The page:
Pro-poor Growth and Promotion of Employment in Nigeria- Creating business development opportunities through entrepreneurship training and coaching measures in Lagos and Edo State



The overall context of the consultancy is provided by the programme "Pro-poor Growth and Pro-motion of Employment in Nigeria” – SEDIN. SEDIN responds to the high un- and underemploy-ment in Nigeria. Acknowledging the central role of micro, small and medium sized enterprises (MSMEs) in employment creation, SEDIN aims at improving the employment and income situa-tion of MSME by improving the business enabling environment, increasing access to financial and business services, enhancing entrepreneurial and management skills, and strengthening MSME in selected value chains (cassava, rice, potatoes, tomato/chili, ginger, housing, leather goods and clothing).

Specific Context:

The specific context of the consultancy is a commission of the German Government under its “returning to new opportunities programme” (Programm Perspektive Heimat - PPH). PPH facili-tates the reintegration of returnees (especially from Germany) into the labour markets and socie-ties of their countries of origin.
The intervention areas of the reintegration measures are vocational qualification, employment promotion, business start-ups and (psycho-) social support. This in-cludes the employment of persons both as employees and as self-employed individuals in order to secure their livelihoods. PPH commissions have been provided to various GIZ programmes that are coordinated through the Migration & Employment Coordination Committee (MEC) of the GIZ Cluster for Sustainable Economic Development (SEDEC). These programmes are the "Pro-gramme Migration for Development" (PME), the programme Skills Development for Youth Em-ployment (SKYE) and SEDIN.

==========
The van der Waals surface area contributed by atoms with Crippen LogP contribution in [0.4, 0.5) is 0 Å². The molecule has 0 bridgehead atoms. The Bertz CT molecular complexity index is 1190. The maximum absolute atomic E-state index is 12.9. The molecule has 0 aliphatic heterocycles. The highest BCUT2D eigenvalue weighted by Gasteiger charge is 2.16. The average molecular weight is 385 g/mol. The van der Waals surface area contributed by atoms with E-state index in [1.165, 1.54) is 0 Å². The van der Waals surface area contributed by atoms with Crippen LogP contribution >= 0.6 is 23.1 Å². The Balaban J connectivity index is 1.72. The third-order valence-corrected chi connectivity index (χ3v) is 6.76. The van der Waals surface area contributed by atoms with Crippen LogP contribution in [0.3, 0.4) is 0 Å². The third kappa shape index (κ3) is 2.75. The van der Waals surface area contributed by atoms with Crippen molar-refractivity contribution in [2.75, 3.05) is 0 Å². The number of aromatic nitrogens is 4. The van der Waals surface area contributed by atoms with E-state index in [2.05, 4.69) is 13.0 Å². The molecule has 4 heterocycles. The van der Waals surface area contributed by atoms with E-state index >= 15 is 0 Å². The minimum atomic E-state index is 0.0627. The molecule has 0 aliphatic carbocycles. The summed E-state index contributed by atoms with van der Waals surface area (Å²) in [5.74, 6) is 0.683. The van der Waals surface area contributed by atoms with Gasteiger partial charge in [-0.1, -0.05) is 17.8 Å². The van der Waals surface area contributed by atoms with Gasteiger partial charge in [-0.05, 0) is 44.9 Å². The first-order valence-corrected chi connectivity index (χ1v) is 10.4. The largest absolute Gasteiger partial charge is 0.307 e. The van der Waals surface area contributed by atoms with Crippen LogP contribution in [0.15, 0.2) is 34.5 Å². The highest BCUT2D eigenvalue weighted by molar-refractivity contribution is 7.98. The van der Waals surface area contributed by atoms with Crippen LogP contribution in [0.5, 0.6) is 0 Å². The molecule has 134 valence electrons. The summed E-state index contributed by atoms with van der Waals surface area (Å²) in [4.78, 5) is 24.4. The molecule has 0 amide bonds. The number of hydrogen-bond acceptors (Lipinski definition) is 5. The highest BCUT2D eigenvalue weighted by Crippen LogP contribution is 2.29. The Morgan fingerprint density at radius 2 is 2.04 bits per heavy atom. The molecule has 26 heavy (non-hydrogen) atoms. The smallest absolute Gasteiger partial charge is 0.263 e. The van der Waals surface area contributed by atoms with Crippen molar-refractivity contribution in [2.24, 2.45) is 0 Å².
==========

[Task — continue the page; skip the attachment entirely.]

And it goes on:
Under the PPH commission, SEDIN will expand activities to migration-affected regions, especially to Edo and Lagos States. The activities will focus on creating business and employment opportu-nities, in general, and supporting business start-ups of returning migrants, IDPs and young em-ployment-seekers, in particular. 

Overall, it is expected that the programme will improve the starting opportunities of 5,000 and the financial literacy of 50,000 young people and marginalised groups, including returnees and IDPs. Furthermore, it is expected that start-up courses are institutionalised in three organisations.